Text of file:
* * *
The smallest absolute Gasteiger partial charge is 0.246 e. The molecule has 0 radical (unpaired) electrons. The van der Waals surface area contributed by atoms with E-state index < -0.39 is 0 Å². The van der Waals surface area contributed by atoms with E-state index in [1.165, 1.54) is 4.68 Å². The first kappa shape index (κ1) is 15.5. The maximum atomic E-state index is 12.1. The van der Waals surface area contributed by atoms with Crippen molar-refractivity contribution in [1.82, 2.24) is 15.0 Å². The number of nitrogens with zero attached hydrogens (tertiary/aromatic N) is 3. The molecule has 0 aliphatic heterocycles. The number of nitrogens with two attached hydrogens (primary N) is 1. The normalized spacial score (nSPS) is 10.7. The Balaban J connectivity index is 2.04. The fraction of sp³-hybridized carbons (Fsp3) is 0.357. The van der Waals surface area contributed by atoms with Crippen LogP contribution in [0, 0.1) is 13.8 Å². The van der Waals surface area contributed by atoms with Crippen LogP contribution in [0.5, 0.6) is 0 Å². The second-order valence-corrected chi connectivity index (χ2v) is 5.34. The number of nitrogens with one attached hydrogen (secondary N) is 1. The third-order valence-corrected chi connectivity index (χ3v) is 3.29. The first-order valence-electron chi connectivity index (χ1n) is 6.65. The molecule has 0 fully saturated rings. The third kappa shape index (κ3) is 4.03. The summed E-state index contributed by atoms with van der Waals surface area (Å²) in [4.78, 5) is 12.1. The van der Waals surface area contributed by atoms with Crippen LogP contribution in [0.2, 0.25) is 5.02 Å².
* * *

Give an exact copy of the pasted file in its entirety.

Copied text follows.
The smallest absolute Gasteiger partial charge is 0.246 e. The molecule has 0 radical (unpaired) electrons. The van der Waals surface area contributed by atoms with E-state index < -0.39 is 0 Å². The van der Waals surface area contributed by atoms with E-state index in [1.165, 1.54) is 4.68 Å². The first kappa shape index (κ1) is 15.5. The maximum atomic E-state index is 12.1. The van der Waals surface area contributed by atoms with Crippen molar-refractivity contribution in [1.82, 2.24) is 15.0 Å². The number of nitrogens with zero attached hydrogens (tertiary/aromatic N) is 3. The molecule has 0 aliphatic heterocycles. The number of nitrogens with two attached hydrogens (primary N) is 1. The normalized spacial score (nSPS) is 10.7. The Balaban J connectivity index is 2.04. The fraction of sp³-hybridized carbons (Fsp3) is 0.357. The van der Waals surface area contributed by atoms with Crippen LogP contribution in [0, 0.1) is 13.8 Å². The van der Waals surface area contributed by atoms with Crippen LogP contribution in [0.5, 0.6) is 0 Å². The second-order valence-corrected chi connectivity index (χ2v) is 5.34. The number of nitrogens with one attached hydrogen (secondary N) is 1. The third-order valence-corrected chi connectivity index (χ3v) is 3.29. The first-order valence-electron chi connectivity index (χ1n) is 6.65. The molecule has 0 fully saturated rings. The third kappa shape index (κ3) is 4.03. The summed E-state index contributed by atoms with van der Waals surface area (Å²) in [4.78, 5) is 12.1. The van der Waals surface area contributed by atoms with Crippen LogP contribution in [0.2, 0.25) is 5.02 Å².